On Tuesday, Bitcoin fell below $40,000, reaching its lowest level since early December at $39,362 and contributing to a four percent loss from Monday. Overall, Bitcoin has fallen about 19 percent from its post-ETF approval high of $49,048.
Other cryptocurrencies, including Ether (ETH) and Solana (SOL), followed BTC’s downward trend. ETH went below $2,200, while SOL briefly lost the $80 support level. Binance Coin (BNB) also experienced a decline, dropping to $289 and losing the key $300 support level.
The overall value of the entire cryptocurrency market decreased from $1.6 trillion to $1.5 trillion, marking a 5.5 percent drop in just one day. The increase in trading volumes, by 55 percent, is mainly attributed to the market sell-off.
Some analysts suggest that recent selling pressure in the market may be linked to investors exiting the Grayscale Bitcoin Trust (GBTC), which has seen about $2 billion in outflows since January 19. In contrast, both BlackRock’s iShares Bitcoin Trust and Fidelity’s Wise Origin Bitcoin Fund have experienced more than $1 billion in inflows.
“The outflow from GBTC should not matter that much as bitcoin’s inflow into other ETFs have offset the outflow by $1.2 billion so far,” said Bitbank crypto market analyst Yuya Hasegawa.
Bloomberg ETF analyst Eric Balchunas said that GBTC saw outflows of $515 million on Tuesday, resulting in a 13 percent reduction in its outstanding shares.
Veteran trader Bob Loukas suggests that Bitcoin’s weekly cycle chart indicates the price has peaked.
“The damage is done now, weekly cycle topped. Mid February best case for lows IMO if it’s a price rout. March is best cycle timing for low. Good to see some fear build up over time,” said Loukas in a social media post.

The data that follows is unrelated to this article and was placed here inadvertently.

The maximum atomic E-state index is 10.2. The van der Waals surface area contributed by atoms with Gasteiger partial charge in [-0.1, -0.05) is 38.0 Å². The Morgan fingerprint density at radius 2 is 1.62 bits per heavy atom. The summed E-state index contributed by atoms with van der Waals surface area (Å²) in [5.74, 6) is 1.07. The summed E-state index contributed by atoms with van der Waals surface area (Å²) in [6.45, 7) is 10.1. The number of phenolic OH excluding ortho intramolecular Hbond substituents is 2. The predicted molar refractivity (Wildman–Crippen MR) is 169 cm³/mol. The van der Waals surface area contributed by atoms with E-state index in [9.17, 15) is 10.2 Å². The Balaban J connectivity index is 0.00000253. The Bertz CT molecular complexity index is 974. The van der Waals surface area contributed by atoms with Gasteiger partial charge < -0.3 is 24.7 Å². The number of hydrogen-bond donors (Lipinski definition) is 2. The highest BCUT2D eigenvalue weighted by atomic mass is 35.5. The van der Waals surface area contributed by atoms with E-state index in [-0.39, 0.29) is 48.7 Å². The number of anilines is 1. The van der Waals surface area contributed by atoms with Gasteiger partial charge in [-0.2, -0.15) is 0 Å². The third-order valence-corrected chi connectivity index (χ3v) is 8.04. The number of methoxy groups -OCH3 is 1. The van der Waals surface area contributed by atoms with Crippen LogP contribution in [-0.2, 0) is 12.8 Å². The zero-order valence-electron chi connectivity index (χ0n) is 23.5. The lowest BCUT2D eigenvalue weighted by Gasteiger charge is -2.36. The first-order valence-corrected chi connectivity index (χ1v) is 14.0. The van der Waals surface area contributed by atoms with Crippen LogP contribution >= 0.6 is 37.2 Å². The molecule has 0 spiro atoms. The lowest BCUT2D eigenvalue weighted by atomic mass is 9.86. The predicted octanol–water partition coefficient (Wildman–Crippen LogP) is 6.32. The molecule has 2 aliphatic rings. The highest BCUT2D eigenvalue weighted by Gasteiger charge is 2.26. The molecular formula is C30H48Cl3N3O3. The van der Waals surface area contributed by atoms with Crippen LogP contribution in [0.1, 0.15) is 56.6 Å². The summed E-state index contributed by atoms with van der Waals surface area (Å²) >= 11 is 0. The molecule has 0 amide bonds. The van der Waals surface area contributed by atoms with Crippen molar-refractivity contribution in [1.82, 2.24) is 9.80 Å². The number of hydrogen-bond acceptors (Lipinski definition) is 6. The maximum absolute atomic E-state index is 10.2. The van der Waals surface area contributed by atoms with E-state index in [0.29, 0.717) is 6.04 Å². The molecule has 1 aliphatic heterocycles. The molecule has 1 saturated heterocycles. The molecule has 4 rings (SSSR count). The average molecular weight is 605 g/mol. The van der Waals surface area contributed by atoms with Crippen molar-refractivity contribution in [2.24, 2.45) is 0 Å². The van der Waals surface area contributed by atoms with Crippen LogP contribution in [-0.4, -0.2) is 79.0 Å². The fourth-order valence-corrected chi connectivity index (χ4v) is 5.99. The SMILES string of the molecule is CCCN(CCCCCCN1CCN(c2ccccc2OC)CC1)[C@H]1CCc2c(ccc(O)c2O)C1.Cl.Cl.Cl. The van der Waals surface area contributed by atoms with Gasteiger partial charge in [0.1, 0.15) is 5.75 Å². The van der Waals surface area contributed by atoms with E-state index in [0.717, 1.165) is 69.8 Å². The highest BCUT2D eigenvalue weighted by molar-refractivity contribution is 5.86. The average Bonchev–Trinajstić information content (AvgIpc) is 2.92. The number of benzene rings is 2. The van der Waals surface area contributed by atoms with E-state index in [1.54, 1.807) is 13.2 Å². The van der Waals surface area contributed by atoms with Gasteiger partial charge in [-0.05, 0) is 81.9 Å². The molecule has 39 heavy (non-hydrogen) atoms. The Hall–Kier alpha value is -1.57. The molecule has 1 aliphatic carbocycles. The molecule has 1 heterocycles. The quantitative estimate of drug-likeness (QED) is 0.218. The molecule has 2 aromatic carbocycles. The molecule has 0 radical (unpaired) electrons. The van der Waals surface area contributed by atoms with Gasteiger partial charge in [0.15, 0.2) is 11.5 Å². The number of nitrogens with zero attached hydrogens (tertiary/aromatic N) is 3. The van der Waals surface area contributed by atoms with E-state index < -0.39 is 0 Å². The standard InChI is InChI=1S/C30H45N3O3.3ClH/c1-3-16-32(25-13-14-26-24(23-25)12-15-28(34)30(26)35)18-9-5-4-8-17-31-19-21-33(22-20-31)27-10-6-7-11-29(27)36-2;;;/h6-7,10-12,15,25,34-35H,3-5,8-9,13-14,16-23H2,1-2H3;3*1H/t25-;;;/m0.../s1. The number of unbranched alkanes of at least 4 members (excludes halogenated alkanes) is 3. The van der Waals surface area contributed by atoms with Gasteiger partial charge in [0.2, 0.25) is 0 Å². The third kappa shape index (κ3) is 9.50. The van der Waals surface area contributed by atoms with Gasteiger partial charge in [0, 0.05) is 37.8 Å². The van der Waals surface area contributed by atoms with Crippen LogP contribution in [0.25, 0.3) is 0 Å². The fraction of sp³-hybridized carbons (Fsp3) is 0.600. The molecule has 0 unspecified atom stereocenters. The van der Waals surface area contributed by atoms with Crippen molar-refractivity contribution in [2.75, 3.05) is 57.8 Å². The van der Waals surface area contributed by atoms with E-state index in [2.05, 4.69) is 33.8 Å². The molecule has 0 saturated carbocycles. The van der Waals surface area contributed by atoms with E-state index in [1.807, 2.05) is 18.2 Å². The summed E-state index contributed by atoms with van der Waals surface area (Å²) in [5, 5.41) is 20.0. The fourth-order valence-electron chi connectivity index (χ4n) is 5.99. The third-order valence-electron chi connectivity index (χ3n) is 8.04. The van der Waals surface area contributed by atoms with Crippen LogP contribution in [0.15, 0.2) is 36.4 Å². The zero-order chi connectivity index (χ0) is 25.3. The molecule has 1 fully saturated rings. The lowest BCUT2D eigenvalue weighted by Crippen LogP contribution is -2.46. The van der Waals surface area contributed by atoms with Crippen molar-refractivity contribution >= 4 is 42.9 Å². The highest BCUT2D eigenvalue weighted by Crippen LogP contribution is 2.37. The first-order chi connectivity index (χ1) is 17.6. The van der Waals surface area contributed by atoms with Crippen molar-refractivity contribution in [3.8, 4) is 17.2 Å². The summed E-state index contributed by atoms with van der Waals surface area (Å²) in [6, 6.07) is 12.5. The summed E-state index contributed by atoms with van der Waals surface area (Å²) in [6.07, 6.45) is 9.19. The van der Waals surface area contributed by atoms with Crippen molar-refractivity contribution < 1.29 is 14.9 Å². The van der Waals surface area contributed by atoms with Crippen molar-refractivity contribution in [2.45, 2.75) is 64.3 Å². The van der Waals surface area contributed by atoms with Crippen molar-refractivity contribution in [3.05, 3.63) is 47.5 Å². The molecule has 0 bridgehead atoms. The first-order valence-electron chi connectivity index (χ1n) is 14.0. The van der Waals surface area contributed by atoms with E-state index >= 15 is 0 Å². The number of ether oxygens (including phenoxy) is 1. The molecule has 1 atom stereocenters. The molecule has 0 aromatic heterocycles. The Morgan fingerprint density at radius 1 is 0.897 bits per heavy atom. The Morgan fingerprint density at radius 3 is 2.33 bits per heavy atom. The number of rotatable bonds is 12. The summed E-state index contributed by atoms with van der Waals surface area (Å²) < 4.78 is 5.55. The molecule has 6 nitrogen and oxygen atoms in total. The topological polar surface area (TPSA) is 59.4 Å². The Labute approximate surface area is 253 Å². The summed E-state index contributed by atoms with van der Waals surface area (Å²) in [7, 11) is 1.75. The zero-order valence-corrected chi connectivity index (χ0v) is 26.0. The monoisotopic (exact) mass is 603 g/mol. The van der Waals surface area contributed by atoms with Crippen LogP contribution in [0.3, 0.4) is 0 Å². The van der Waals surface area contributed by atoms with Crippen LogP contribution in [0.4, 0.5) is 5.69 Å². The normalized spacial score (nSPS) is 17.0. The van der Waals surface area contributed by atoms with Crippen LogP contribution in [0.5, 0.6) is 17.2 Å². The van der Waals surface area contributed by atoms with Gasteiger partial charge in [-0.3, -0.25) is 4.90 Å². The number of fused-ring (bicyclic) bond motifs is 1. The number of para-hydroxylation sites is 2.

When observing Bitcoin’s drop below $40,000, trader Peter Brandt said that the price completed a bearish breakout by confirming a right-angled broadening triangle above $42,400 BTC. According to a chart shared by Brandt on January 22, bears’ price target is around the $34,700 zone.
MicroStrategy, often seen as a proxy for the bitcoin price, declined by four percent. The major mining companies, Marathon Digital and Riot Platforms, both saw a roughly two percent drop. Coinbase also dropped by four percent, partly due to a JPMorgan downgrade expressing concerns about a potential slowdown in the crypto rally.
Bloomberg’s senior commodity strategist, Mike McGlone, anticipates that gold could outperform Bitcoin on a risk-adjusted basis, while Bitcoin may underperform the stock market.
Despite optimistic sentiments regarding the recent approval of spot Bitcoin exchange-traded funds (ETFs) and the upcoming Bitcoin halving, McGlone believed that macroeconomic factors may limit Bitcoin’s ability to achieve new all-time highs in 2024.
McGlone disagrees with the widespread belief that the U.S. Federal Reserve will lower interest rates, which usually helps assets like Bitcoin.
“The Fed will not ease with the ease it has in the past because of inflation it created with easing too much,” said McGlone.
Last week, just three days after its approval, Bitcoin ETFs held almost $30 billion in assets, ranking below gold ETFs with around $95 billion at the top of the U.S. list. In third place, Silver ETFs have $11 billion in assets.
During that period, ETF inflows amounted to nearly $1 billion, equivalent to around 21,000 Bitcoins. BlackRock’s iShares Bitcoin Trust (IBIT) topped the list with 16,362 bitcoins, followed by Fidelity’s Wise Origin Bitcoin Fund (FBTC) with 12,112 Bitcoins.
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